NEW YORK (AP) _ If you bought a one-year certificate of deposit to yield 6.8 percent interest, the chances are exceedingly high that you would end with very little return, and conceivably even lose money.

This would be so because inflation would lower your true yield. Rising state and local taxes, not counted in inflation measurements, would be minuses too. Such things must be deducted to obtain the true yield.

In the first quarter of this year, for example, the annual inflation rate was 6.4 percent. That probably was an extreme figure, however, and not likely to be maintained for a year. But half that, 3.2 percent, seems reasonable.

After deducting for inflation, therefore, you would have a real yield of 3.6 percent. But, the federal government would tax you as if the entire 6.8 percent was a gain. Twenty-eight percent of 6.8 is about 1.8 percent.

That 1.8 percent or so must be deducted from your 3.6 percent, bringing you to 1.8 percent, a figure that could be lowered still when you work in your real personal inflation rate, including local and state tax increases.

That's still better than no return at all, or losing money, which would happen if you simply kept the money in a mattress. But it illustrates the tough time the country's money regulators have in getting the economy moving.

Low interest rates, it is conventionally stated, are an antidote to recession, sort of like giving a faint-hearted patient a whiff of oxygen or enriching the fuel mixture in an engine.

But the engine of recovery isn't a simple mechanism anymore. Unlike several decades ago, when lower interest rates could get things moving quickly, today's economy burns a more complex fuel.

In today's economy, says economist John Williams of American Business Econometrics, Ridgewood, N.J., so many people depend on interest income that lower rates may hurt rather than help the economy.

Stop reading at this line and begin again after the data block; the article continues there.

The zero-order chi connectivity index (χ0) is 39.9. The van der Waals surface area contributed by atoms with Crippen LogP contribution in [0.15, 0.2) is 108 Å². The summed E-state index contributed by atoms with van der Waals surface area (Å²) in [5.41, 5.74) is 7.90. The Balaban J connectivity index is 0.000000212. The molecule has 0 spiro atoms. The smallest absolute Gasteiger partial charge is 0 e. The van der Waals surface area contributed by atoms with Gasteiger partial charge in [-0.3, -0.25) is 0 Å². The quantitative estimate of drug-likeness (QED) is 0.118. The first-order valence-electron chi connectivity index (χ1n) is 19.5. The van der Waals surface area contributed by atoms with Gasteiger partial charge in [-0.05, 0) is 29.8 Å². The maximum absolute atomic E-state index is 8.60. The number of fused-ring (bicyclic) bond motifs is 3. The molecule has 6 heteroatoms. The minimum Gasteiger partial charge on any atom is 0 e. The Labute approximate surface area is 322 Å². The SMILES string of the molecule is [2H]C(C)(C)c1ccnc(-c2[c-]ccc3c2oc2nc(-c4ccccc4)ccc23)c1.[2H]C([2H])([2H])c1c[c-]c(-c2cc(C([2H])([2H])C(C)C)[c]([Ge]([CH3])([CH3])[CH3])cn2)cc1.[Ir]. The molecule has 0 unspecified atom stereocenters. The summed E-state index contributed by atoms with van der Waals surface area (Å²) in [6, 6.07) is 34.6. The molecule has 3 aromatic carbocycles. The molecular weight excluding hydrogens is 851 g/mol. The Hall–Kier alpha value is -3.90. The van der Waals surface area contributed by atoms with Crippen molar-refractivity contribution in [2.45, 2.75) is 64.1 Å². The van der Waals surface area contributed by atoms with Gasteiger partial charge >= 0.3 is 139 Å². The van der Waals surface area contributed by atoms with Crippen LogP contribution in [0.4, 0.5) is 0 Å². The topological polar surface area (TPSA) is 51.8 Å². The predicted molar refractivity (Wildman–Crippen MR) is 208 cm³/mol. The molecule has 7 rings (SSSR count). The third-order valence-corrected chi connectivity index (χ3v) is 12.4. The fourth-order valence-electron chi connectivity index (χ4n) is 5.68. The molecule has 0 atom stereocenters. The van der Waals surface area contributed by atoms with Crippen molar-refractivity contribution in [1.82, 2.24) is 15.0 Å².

By his calculations, 15 percent of total income is now made up of interest income, compared with just 6 percent in the 1960s.

But that's only one of the problems that makes recovery, 1991 style, a more difficult trick than before. Taxes, for example, are high and probably rising, and that's a formula for slowing down rather than speeding up activity.

There are other factors, too, such as the existence of a global economy. Sluggish overseas economies are hindering the ability of American companies to work their way out of recession. For complex reasons, the dollar is rising.

When the dollar's value rises, as determined by what it can buy in international transactions, it means a more difficult time for American exporters. Exports had been a strong source of income for American firms.

Over the longer term, the problems are just as real. Alan Greenspan, the U.S. Federal Reserve chairman, says Americans must learn to save more money, thereby providing capital with which the country's production will grow.

But with inflation and taxes and lowered interest rates, the temptation to save isn't particularly strong. Moreover, disposable income is falling. And of course, there's debt everywhere - personal, business, government.

Lower interest rates make it easier to handle that debt, to be sure, but with so much of it, the incentive is to refinance at lower cost - rather than take on even more, such as to buy new cars or invest in new enterprises.

End Adv AMs Thursday, May 30